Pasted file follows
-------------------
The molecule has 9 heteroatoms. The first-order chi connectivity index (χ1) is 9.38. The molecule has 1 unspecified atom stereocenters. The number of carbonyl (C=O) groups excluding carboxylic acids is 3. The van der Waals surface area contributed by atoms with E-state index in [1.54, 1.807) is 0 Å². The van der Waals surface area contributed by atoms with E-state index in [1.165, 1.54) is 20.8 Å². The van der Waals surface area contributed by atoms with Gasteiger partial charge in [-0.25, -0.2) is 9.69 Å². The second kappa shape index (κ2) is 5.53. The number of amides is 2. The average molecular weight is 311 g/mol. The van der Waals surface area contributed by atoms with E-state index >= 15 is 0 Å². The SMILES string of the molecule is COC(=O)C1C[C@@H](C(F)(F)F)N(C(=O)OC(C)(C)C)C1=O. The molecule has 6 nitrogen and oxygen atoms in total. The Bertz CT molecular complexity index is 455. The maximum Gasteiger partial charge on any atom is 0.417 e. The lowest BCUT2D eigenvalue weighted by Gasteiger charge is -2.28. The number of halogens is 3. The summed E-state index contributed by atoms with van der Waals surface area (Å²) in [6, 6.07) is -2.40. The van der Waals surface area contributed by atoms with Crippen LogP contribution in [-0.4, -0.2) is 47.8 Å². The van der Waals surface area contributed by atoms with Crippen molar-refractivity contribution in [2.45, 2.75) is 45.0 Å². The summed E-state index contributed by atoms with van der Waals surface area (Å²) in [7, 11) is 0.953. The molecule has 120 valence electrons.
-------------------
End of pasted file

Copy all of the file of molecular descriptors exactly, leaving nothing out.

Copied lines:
The molecule has 9 heteroatoms. The first-order chi connectivity index (χ1) is 9.38. The molecule has 1 unspecified atom stereocenters. The number of carbonyl (C=O) groups excluding carboxylic acids is 3. The van der Waals surface area contributed by atoms with E-state index in [1.54, 1.807) is 0 Å². The van der Waals surface area contributed by atoms with E-state index in [1.165, 1.54) is 20.8 Å². The van der Waals surface area contributed by atoms with Gasteiger partial charge in [-0.25, -0.2) is 9.69 Å². The second kappa shape index (κ2) is 5.53. The number of amides is 2. The average molecular weight is 311 g/mol. The van der Waals surface area contributed by atoms with E-state index >= 15 is 0 Å². The SMILES string of the molecule is COC(=O)C1C[C@@H](C(F)(F)F)N(C(=O)OC(C)(C)C)C1=O. The molecule has 6 nitrogen and oxygen atoms in total. The Bertz CT molecular complexity index is 455. The maximum Gasteiger partial charge on any atom is 0.417 e. The lowest BCUT2D eigenvalue weighted by Gasteiger charge is -2.28. The number of halogens is 3. The summed E-state index contributed by atoms with van der Waals surface area (Å²) in [6, 6.07) is -2.40. The van der Waals surface area contributed by atoms with Crippen LogP contribution in [-0.4, -0.2) is 47.8 Å². The van der Waals surface area contributed by atoms with Crippen molar-refractivity contribution in [2.45, 2.75) is 45.0 Å². The summed E-state index contributed by atoms with van der Waals surface area (Å²) in [7, 11) is 0.953. The molecule has 120 valence electrons.